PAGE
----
13 of 18 people found the following review helpful
D-Link MovieNite Plus Streaming Media Player,
This review is from: D-Link MovieNite Plus Streaming Media Player (Electronics)
Vine Customer Review of Free Product (What's this?)
I selected the D-Link MovieNite Plus for a second TV which is a standard definition (4:3) analog TV. We already have a ROKU box on our Hi-Def in the living room. Since we cut the cable a few years ago and just rely on over-the-air broadcasts, DVDs, and streaming, we thought it would be nice to have the streaming capabilities on another TV.
I ended up having to put this unit in the living room on the HD TV for two main reasons: first, despite switching the resolution setting from "auto" to "NTSC" and checking all the other settings, the D-Link MovieNite Plus will only work in widescreen mode, so on a standard tube TV, the picture is squished in from the sides making everything thinner; second, the antenna for N band wireless on this unit is not as sensitive as the ROKU. It either would not pick up a strong enough signal to load Netflix or access the network, or it freezes or pauses to re-buffer the signal. I do not have this problem with the ROKU in the same location.
Out in the living room, however, the device works fine. The picture is good and the signal strength is stronger. Having the dedicated button for Netflix is a plus, but I miss all the free content that ROKU offers but is not available on the D-Link, such as all the audio/radio options that we could pipe through the sound system. The D-Link does have Pandora, but nowhere near the audio (or video) choices of the ROKU. Another feature that the D-Link has is a connection to "My D-Link", a web site connection that I have D-Link motion sensitive video cameras connected to. Unfortunately for me, with the TV now in the living room near the front door, I have no reason to use this feature like I would if the device was still in the other room.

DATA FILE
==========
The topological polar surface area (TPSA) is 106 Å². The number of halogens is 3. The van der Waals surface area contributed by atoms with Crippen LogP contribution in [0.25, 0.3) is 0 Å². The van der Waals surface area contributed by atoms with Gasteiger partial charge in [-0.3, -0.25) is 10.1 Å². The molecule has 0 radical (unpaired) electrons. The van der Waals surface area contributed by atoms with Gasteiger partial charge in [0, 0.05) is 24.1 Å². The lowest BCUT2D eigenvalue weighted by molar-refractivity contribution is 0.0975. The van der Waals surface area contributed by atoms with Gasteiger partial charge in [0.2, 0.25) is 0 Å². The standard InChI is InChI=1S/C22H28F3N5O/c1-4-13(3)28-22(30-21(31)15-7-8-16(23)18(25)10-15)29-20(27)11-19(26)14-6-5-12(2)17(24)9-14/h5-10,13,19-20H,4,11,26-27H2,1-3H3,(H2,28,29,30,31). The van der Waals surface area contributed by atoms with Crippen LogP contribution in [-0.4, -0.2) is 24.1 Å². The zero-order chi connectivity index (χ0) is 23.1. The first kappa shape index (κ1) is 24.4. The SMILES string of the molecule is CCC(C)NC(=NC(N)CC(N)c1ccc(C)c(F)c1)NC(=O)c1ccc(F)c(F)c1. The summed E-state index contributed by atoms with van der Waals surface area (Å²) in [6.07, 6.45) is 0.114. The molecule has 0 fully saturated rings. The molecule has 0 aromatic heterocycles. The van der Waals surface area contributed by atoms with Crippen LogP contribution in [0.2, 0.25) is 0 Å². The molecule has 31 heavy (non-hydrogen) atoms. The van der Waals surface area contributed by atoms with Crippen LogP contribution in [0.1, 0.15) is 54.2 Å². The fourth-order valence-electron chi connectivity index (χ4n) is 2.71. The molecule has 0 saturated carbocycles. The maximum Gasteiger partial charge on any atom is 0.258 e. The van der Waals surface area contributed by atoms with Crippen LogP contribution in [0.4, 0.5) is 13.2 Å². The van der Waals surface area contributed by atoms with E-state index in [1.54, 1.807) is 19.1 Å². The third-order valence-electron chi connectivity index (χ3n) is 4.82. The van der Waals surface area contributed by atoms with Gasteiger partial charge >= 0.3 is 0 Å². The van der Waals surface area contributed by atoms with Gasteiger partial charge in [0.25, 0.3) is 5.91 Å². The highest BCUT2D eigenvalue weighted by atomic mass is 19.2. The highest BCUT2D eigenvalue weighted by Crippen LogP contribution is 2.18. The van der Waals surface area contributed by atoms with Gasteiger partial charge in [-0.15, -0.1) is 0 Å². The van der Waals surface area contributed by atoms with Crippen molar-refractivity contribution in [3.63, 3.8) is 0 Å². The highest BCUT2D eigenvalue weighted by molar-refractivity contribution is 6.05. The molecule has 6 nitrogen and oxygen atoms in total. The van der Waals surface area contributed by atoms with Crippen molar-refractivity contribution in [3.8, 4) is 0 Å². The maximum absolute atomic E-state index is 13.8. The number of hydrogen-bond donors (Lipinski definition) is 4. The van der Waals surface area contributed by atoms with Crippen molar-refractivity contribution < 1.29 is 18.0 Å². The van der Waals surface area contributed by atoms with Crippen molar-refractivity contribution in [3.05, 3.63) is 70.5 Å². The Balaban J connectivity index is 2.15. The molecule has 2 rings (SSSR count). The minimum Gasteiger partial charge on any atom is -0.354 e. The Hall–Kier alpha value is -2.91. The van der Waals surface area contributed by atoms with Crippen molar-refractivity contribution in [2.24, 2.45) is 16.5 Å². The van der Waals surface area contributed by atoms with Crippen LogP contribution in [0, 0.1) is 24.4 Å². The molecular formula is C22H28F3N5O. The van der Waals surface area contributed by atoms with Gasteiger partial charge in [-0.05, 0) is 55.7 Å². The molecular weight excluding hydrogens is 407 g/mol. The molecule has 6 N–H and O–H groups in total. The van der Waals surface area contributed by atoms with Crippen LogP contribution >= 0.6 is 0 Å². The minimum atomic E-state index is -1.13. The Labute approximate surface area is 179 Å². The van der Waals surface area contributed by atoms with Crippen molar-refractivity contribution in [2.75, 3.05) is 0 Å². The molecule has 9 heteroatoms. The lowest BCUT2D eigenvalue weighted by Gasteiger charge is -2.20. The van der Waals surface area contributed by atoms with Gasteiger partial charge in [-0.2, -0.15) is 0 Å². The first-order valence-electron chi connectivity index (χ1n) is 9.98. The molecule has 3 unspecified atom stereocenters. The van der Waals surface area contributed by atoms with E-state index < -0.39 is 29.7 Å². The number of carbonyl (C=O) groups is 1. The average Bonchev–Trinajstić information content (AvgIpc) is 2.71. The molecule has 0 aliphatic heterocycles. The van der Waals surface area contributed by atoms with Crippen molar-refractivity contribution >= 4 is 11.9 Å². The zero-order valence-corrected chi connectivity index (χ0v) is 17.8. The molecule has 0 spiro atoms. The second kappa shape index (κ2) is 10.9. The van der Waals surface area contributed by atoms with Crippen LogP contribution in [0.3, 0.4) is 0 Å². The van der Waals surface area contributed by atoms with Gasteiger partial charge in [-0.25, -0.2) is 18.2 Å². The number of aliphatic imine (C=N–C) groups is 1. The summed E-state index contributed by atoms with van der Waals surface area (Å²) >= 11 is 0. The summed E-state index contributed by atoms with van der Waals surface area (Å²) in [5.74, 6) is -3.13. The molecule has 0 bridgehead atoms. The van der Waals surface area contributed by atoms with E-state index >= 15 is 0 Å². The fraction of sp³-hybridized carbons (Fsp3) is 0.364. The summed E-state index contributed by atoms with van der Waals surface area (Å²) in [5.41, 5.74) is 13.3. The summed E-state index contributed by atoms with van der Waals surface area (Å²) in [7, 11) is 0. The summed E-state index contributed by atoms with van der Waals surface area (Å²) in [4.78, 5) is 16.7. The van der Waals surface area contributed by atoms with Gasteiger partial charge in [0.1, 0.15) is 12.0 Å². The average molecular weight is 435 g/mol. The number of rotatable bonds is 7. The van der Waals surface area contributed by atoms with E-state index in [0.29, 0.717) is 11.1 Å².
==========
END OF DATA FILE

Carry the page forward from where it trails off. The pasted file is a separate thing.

For my uses, the D-Link MovieNite Plus is a bit of a disappointment. Had I paid for the unit rather than receive it through the Vine program, I would have returned it for the resolution problem alone. The poor signal strength (especially compared to the ROKU) and lack of available content (again compared to the ROKU) just add to the dissatisfaction. Also, no Amazon Video capability or Hulu. If, however, your main use will be Netflix, Vudu (paid HD movie service), You-Tube and/or Pandora, and you have it wired to your network (it has a network connection jack) or in a strong wireless signal area and connected to a HD TV, then this will probably work fine for you. For my needs, I would choose the ROKU.
For my own personal situation and experience, I would give this two stars; but, for the amount of information available on the product page about what this device actually does, I will give it three stars with points taken away for the resolution issue and the poor wireless antenna. ROKU doesn't have the You-tube or the D-Link connectivity and this may be a deal breaker for some of you. Compare this device to the other streaming capable boxes out there before you purchase.
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Showing 1-2 of 2 posts in this discussion
Initial post: Aug 22, 2012 12:04:48 PM PDT
R. E. Smith says:
Does the ROKU solution you use come with any fees beyond purchasing the hardware?
In reply to an earlier post on Aug 24, 2012 7:58:16 PM PDT
In the AmaZone... says:
There are still fees for Netflix, Hulu and Amazon video if you don't have Prime, but there is quite a bit of free content as well -much more than the D-link. A lot of the free content we were using was web-based radio or other audio streaming run through our home theater system. I was even using the NHL network link to check the game scores and stats during hockey season (for free, if you pay you can stream games).
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